Barnyard Commandos certainly gave George Orwell a run for his socialist politics, presenting the world with an animated, anthropomorphic situation to rival the classic Animal Farm.
This wacky animated series used the barnyard as a battleground for an all-out war between pigs and sheep. Each rival faction spoke a secret language that the enemy couldn't understand. The sheep would yell "Waab-allow in maab-ud, paab-igs!" in a language called "Baa Code,” whereas the pigs, spoke—you guessed it—"PORK Latin," as in "Ull-pay the ord-cay!"
Leading the band of warring livestock were the decorated pig Sgt. Shoat N. Sweet, Sgt. Hammond Egger, and others. The sheep were led by the inimitable Major Legger Mutton and Commander Fleece Cardigan.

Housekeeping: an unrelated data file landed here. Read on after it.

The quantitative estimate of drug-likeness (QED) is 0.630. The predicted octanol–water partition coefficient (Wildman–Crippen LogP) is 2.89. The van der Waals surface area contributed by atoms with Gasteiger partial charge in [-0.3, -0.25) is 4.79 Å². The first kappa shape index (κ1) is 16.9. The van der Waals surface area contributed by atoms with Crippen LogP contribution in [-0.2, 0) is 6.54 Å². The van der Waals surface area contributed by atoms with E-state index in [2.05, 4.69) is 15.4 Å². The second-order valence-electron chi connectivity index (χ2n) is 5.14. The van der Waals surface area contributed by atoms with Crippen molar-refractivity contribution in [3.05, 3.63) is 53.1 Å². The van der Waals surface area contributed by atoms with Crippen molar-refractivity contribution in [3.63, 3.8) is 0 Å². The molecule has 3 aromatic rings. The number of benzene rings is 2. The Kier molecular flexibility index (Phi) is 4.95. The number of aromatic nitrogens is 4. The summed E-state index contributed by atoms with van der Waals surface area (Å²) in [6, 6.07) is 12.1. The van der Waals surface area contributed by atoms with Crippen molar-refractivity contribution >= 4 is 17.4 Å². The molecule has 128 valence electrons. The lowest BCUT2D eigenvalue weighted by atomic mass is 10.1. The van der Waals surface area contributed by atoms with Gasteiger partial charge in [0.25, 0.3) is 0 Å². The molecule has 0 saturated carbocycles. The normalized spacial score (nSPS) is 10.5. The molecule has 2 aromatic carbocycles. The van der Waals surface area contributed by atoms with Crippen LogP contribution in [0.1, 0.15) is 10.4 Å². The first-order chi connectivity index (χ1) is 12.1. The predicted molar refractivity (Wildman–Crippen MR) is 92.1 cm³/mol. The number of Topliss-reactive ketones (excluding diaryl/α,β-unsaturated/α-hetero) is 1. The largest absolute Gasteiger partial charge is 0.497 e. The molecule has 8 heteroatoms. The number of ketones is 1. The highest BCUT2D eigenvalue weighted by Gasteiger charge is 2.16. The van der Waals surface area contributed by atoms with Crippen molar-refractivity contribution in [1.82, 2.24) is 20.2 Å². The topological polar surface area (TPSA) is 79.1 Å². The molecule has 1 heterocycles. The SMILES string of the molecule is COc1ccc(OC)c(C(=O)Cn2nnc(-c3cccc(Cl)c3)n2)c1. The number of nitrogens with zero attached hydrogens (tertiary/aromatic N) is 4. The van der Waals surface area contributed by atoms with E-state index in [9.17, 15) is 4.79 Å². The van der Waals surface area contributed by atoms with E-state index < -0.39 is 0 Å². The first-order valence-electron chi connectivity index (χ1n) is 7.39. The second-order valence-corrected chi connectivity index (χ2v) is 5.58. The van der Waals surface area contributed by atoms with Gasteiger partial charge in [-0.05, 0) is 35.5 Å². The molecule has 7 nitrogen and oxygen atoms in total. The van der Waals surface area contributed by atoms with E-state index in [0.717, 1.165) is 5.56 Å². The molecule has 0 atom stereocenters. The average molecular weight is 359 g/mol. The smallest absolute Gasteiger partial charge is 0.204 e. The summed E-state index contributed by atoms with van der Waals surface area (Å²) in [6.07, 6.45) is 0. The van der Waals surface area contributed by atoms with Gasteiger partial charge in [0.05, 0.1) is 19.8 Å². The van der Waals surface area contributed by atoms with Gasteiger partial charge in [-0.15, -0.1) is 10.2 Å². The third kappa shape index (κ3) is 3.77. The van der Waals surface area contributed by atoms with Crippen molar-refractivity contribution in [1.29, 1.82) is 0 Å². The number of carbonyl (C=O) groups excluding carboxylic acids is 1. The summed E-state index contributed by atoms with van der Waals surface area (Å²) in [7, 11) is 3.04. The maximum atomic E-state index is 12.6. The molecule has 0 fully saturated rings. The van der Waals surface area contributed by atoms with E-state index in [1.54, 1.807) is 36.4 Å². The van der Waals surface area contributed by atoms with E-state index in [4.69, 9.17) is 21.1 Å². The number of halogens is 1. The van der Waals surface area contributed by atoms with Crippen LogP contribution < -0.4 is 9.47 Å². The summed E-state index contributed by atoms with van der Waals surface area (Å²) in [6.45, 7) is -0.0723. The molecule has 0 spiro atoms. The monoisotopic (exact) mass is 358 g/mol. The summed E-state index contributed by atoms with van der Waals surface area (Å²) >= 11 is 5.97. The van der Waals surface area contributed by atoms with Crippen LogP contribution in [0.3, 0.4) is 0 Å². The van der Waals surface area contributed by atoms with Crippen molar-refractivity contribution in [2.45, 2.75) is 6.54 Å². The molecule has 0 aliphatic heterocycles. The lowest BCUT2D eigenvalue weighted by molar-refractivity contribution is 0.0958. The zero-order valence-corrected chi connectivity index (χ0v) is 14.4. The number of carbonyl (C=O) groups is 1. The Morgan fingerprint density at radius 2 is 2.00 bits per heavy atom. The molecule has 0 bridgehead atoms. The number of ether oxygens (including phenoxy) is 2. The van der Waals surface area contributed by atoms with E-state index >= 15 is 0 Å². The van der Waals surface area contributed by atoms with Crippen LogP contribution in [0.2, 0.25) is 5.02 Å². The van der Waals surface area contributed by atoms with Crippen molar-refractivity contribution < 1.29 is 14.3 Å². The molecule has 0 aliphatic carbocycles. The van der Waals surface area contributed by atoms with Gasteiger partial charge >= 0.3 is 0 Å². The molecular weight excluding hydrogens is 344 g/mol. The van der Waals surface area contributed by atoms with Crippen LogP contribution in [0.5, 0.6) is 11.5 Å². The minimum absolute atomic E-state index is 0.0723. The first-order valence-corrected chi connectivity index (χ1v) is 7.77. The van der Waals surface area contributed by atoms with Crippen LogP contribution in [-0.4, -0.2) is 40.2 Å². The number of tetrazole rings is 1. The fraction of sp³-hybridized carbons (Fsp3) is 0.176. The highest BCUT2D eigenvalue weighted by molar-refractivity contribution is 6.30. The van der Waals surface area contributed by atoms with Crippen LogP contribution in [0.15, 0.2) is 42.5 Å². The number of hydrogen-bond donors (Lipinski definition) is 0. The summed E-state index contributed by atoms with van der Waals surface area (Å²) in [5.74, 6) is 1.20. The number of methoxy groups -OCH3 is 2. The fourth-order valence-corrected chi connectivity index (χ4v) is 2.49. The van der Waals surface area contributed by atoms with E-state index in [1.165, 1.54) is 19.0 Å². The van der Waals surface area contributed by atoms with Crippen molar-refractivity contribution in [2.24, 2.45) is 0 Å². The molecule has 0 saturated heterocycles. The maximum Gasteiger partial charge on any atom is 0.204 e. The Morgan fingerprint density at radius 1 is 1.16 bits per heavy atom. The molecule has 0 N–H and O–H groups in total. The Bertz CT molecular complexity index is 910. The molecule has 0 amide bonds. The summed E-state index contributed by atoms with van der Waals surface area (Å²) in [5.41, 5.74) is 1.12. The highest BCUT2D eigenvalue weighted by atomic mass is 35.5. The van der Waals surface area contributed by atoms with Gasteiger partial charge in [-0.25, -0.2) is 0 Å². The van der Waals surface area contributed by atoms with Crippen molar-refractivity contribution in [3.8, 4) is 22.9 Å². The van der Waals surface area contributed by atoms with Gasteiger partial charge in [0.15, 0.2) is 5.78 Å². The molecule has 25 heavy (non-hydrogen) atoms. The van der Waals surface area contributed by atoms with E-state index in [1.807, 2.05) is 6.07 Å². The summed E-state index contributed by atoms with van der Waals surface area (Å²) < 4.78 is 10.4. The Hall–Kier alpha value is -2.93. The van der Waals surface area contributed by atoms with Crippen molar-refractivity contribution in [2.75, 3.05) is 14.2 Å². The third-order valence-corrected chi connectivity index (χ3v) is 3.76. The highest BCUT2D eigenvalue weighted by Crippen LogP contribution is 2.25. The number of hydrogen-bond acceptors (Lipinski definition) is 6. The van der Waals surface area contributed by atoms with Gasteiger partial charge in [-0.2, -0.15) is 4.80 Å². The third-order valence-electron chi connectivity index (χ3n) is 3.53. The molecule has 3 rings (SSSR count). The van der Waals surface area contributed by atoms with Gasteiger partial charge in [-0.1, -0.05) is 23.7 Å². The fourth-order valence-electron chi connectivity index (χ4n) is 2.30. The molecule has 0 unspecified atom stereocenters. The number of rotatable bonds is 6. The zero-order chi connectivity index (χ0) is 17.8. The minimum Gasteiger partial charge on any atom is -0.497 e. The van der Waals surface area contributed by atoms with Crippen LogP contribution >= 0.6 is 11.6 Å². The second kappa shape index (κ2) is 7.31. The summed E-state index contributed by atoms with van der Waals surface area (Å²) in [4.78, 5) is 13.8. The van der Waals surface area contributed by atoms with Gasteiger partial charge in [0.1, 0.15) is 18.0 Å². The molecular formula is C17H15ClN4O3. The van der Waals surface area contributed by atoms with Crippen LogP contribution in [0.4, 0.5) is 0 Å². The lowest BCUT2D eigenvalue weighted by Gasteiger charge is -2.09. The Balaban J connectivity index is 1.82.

The war between the P.O.R.K.S. (Platoon Of Rebel Killer Swine) and the R.A.M.S (Rebel Army of Militant Sheep) was never serious, focusing more on insults and pop culture spoofs than any real combat. Using their secret codes, the two sides fought to find the location of the great secret, waging a harmlessly silly war that no one ever seemed to win.
The war actually only lasted four episodes, as the Barnyard Commandos miniseries never turned into a fully-fledged series. Still, one can only wonder how much wool was needlessly shed. If only the focused farm warriors had realized that after all the slop and mud that had been slung, there wasn’t much difference between a pork chop and a lamb chop after all.